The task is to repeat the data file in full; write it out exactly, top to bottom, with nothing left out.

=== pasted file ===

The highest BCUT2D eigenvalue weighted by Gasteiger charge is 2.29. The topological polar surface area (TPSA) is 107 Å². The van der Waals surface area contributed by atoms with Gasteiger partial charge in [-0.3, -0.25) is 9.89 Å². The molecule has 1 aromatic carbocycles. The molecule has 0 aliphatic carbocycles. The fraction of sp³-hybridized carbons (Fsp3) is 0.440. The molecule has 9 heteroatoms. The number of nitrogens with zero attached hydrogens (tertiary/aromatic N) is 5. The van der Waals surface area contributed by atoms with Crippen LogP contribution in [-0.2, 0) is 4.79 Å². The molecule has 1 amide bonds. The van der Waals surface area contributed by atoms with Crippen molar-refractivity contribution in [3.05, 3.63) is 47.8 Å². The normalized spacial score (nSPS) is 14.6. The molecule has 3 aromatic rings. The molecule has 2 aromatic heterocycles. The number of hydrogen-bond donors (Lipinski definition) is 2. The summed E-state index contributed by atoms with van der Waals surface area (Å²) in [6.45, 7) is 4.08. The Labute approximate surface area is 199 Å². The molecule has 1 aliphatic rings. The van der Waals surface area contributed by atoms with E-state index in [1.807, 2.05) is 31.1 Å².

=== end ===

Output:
The highest BCUT2D eigenvalue weighted by Gasteiger charge is 2.29. The topological polar surface area (TPSA) is 107 Å². The van der Waals surface area contributed by atoms with Gasteiger partial charge in [-0.3, -0.25) is 9.89 Å². The molecule has 1 aromatic carbocycles. The molecule has 0 aliphatic carbocycles. The fraction of sp³-hybridized carbons (Fsp3) is 0.440. The molecule has 9 heteroatoms. The number of nitrogens with zero attached hydrogens (tertiary/aromatic N) is 5. The van der Waals surface area contributed by atoms with Crippen LogP contribution in [-0.2, 0) is 4.79 Å². The molecule has 1 amide bonds. The van der Waals surface area contributed by atoms with Crippen molar-refractivity contribution in [3.05, 3.63) is 47.8 Å². The normalized spacial score (nSPS) is 14.6. The molecule has 3 aromatic rings. The molecule has 2 aromatic heterocycles. The number of hydrogen-bond donors (Lipinski definition) is 2. The summed E-state index contributed by atoms with van der Waals surface area (Å²) in [6.45, 7) is 4.08. The Labute approximate surface area is 199 Å². The molecule has 1 aliphatic rings. The van der Waals surface area contributed by atoms with E-state index in [1.807, 2.05) is 31.1 Å².